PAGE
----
Instead, as the officers approached the two men, they saw Mr. Benson brandish a handgun and point it at the ground. Officer Long testified that Mr. Benson spoke in an elevated voice and hopped around. Officer Schneider drew his firearm, and both officers ordered Mr. Benson to drop the gun. Mr. Benson refused. Instead, he mounted his bicycle and rode off down the alley. Officer Schneider followed Mr. Benson.

         Officer Long told Mr. Hartz to stop and get on the ground. He also told him that he was not under arrest and not in trouble. Officer Long testified that, when he stopped Mr. Hartz, he was not sure what Mr. Hartz and Mr. Benson were doing or what they were going to do, but he suspected they had engaged in some sort of criminal activity. Indeed, Officer Long recited under oath in a charging affidavit that he had detained Mr. Hartz “[n]ot knowing what criminal activity the two [men] had or were going to commit[.]” Exhibit B at 1.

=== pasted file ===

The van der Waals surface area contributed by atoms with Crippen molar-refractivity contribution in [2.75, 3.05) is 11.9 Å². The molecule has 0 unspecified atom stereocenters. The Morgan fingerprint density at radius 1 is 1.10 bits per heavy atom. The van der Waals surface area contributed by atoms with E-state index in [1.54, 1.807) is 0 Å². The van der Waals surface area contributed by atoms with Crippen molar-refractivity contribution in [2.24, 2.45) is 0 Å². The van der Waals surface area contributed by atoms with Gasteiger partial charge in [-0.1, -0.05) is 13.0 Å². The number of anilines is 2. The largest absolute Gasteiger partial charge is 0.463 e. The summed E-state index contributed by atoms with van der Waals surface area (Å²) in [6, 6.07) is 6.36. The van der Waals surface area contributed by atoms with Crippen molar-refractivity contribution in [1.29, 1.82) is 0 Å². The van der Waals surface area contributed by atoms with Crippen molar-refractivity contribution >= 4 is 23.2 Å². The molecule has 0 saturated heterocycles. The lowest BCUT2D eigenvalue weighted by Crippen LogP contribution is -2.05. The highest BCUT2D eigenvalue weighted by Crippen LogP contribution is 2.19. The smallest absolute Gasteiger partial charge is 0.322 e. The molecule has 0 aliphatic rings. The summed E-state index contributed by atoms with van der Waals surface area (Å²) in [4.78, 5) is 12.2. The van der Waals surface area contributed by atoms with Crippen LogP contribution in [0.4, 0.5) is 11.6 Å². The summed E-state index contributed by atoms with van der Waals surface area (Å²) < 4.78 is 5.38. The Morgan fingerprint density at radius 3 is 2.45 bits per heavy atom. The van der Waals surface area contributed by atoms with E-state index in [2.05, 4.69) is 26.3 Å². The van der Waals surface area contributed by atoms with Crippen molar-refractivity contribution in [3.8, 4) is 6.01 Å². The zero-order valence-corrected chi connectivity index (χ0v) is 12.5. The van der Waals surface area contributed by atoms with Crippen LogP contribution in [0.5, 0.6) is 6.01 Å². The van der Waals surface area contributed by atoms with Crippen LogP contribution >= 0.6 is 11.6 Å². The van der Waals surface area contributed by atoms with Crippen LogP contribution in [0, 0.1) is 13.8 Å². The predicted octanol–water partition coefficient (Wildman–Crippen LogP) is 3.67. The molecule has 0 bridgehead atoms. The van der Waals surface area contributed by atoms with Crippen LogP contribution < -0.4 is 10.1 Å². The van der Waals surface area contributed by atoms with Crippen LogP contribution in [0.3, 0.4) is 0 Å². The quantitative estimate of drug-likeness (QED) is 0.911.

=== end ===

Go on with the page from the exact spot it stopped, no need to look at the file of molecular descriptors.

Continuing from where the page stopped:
After stopping Mr. Hartz, Officer Long saw that he was carrying a kitchen knife in his pocket. It was a butcher-style knife. Officer Long estimated that its blade was about eight inches long. Officer Long testified that a person lawfully may carry a knife like the one Mr. Hartz had on his person in Topeka, Kansas.

         Officer Long also testified that he was frightened. He was worried that Mr. Hartz was armed with a gun since his apparent companion-Mr. Benson-had brandished a firearm in front of the officers. He also observed that Mr. Hartz appeared nervous and hesitant to follow his commands. Officer Long told Mr. Hartz to put his hands on the back of his head and not move. He then placed handcuffs on Mr. Hartz. Officer Long testified that he did this for safety reasons and because he wanted to gain control of the situation.